Coronavirus disease 2019 (COVID-19) is a respiratory illness that can be spread from person to person. COVID-19 has led to an outbreak of respiratory illness around the world, and according to the CDC, more cases are likely to be identified in the near future. COVID-19 is a novel coronavirus first identified during an outbreak in Wuhan, China.

What are the symptoms?

The symptoms of COVID-19 are fever, headache and cough and shortness of breath. Body aches, runny nose, sore throat, nasal congestion or diarrhea are also possible. These symptoms can appear very similar to the flu. Groups of people with decreased immunity, high blood pressure, heart disease, chronic lung disease, diabetes or pregnant women may experience more severe illness and are at a higher risk if infected with COVID-19.

How is COVID-19 spread?

Health officials continue to study the virus to determine how exactly it is spread. Currently, there are a few different modes of transmission suggested which include person-to-person transmission through sneezing, coughing and close personal contact such as touching or shaking hands. The virus can also be spread by contact with a surface or object that has the virus on it, followed by touching one’s own mouth, nose, or eyes.

How can I stay healthy?

Similar to the flu, the best way to stay healthy is to prevent exposure! Wash your hands often with soap and water for at least 30 seconds. Avoid close contact with any person who is sick. Do not touch your face (eyes, nose or mouth) until after you have washed your hands.

Think you have the Coronavirus?

You may need testing if you have symptoms of a COVID19 infection and have recently traveled to an area where infection rates are high or have had close contact with someone who has traveled to one of those areas.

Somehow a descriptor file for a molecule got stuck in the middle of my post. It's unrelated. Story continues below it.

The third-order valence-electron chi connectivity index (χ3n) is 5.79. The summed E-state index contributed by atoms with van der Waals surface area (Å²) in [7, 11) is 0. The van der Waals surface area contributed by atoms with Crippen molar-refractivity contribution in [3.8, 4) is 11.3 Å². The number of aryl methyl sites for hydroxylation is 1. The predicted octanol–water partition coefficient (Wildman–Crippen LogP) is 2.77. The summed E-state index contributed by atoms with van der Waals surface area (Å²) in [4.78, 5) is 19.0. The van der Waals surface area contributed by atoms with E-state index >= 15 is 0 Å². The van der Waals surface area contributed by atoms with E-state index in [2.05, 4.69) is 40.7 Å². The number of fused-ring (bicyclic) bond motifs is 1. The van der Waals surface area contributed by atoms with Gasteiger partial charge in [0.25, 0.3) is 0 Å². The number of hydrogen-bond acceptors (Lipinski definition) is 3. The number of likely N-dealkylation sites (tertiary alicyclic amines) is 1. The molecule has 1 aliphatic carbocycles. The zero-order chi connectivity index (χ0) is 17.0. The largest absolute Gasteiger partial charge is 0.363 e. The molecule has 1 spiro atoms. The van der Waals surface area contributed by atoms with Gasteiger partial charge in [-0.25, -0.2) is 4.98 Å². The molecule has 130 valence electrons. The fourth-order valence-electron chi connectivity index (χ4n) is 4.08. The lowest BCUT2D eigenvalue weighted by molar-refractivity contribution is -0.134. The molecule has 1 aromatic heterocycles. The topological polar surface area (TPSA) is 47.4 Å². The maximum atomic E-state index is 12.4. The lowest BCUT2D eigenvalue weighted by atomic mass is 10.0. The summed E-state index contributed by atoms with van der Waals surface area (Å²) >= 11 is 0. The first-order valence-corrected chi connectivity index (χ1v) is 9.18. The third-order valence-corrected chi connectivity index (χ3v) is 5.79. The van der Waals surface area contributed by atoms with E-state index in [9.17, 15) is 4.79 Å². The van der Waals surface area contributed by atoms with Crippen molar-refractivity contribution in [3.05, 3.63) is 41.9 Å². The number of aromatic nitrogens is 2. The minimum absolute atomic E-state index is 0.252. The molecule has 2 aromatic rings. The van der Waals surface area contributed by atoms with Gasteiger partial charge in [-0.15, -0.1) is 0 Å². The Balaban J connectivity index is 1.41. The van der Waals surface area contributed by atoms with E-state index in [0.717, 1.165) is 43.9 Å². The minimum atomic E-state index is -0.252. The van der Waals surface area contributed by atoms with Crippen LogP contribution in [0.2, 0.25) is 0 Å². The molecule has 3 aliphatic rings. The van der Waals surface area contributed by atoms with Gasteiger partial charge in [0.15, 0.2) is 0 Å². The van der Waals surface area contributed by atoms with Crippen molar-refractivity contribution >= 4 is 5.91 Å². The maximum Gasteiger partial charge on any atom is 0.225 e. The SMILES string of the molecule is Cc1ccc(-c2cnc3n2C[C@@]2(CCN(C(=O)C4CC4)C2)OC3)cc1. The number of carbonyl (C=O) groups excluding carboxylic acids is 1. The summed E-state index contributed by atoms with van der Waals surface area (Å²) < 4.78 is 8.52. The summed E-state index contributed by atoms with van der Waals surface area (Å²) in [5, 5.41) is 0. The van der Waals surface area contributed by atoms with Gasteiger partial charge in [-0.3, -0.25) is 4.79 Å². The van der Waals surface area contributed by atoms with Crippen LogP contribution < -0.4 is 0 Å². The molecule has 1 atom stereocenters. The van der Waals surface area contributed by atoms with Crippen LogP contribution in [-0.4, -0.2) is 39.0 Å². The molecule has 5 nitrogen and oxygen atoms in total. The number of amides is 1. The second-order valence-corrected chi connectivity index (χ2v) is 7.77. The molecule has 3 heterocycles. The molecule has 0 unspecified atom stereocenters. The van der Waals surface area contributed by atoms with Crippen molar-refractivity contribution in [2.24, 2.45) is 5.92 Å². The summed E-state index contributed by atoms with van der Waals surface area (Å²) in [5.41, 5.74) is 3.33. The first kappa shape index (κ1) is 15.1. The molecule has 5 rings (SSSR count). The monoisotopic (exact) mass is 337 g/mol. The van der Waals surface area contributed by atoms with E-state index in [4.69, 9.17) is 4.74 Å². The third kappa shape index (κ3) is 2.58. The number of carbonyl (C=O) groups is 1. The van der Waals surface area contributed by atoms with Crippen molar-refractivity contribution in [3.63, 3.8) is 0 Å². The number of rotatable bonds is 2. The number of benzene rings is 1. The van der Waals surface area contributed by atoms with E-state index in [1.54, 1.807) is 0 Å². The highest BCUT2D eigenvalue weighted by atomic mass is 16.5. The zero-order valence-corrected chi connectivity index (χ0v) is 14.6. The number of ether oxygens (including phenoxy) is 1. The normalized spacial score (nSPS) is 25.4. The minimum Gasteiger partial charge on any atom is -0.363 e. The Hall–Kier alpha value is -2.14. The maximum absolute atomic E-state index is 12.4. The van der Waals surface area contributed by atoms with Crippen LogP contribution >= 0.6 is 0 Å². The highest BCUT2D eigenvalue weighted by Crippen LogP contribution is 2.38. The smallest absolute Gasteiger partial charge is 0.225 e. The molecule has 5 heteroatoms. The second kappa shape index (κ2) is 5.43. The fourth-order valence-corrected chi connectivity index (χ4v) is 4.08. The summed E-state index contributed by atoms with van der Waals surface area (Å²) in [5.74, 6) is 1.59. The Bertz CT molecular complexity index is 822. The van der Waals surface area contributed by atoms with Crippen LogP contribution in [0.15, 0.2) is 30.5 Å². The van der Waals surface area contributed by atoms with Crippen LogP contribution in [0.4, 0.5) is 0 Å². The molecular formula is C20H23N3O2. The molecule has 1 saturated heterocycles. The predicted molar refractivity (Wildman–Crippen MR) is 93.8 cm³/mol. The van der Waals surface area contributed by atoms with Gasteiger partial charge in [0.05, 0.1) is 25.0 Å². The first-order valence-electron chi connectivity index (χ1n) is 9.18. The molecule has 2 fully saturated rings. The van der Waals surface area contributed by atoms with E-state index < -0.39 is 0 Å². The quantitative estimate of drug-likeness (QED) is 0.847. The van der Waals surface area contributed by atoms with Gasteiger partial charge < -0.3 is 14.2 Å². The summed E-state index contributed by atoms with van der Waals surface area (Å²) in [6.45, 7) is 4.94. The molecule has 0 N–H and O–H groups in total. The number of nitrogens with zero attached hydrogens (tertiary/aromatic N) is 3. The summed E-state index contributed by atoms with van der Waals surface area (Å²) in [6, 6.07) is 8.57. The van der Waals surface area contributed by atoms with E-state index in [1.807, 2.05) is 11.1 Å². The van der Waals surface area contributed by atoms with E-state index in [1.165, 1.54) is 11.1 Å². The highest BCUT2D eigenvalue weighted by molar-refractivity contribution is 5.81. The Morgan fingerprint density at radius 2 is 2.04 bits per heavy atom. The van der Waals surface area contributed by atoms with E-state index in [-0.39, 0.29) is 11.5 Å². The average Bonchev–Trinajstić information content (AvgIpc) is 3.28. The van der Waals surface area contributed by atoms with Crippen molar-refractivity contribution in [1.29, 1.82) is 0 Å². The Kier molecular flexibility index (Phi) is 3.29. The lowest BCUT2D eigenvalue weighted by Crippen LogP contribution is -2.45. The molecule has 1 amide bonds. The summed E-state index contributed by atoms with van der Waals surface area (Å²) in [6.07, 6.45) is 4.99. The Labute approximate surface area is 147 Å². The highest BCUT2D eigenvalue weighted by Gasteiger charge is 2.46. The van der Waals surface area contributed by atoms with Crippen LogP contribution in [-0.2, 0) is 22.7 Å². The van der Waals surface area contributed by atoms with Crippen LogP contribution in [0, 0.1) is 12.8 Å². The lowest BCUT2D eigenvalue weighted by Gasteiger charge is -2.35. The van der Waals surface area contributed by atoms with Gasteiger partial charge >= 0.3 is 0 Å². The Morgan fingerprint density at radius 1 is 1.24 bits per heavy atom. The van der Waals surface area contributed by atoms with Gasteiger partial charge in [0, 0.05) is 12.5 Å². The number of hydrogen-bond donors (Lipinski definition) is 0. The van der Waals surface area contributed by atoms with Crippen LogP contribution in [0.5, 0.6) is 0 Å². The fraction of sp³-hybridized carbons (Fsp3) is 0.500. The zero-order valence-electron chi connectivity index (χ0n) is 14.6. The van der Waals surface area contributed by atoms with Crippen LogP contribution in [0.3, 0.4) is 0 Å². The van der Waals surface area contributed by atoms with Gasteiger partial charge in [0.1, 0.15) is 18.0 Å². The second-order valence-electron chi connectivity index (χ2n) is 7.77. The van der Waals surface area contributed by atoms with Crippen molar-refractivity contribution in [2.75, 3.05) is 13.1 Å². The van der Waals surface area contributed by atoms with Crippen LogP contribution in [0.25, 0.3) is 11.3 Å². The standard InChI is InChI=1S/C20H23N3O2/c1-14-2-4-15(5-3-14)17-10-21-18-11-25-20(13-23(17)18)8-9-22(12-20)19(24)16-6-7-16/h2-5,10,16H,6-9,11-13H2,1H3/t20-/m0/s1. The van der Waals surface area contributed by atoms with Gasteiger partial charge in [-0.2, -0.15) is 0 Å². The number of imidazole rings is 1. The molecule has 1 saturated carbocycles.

Symptoms of COVID19 are very similar to other illnesses and it is possible that you may have another type of virus, such as the flu. 

If you are concerned because you are experiencing coronavirus infection symptoms, please initiate an on-demand video consultation with one of our doctors. If your provider thinks you may have COVID-19, they will work with your state’s public health department and CDC to determine if you need to be tested for COVID-19. Testing for coronavirus does exist; however, at this time it is limited.

There are a few ways that a lab may get a sample for testing:

  • Swab test. A special swab is gently inserted into your nose and/or mouth to take a sample.
  • Nasal aspirate. A health care provider will inject a saline solution into your nose, then remove the sample with gentle suction.
  • Tracheal aspirate. A health care provider will put a bronchoscope down your mouth and into your lungs, where a sample will be collected.
  • Sputum test. Sputum is a thick mucus that is coughed up from the lungs. You may be asked to cough up sputum into a special cup.
  • Blood. A health care professional will take a blood sample from a vein in your arm.

What if you test positive for Coronavirus?

If your results were positive, it means you probably have a coronavirus infection. There is no specific treatment for these infections, but your doctor may recommend ‘supportive care’, meaning steps you can take to relieve your symptoms. These include:

  • Staying hydrated by drinking plenty of fluids
  • Resting
  • Taking over-the-counter (OTC) medications. If you are diagnosed with a coronavirus infection, you should also take precautions to prevent others from getting sick.

If your results are negative, you may need further testing for other types of infection. You will still need to take steps to prevent spreading the infection you do have.

For more information on specimen collection see CDC Information for Laboratories.

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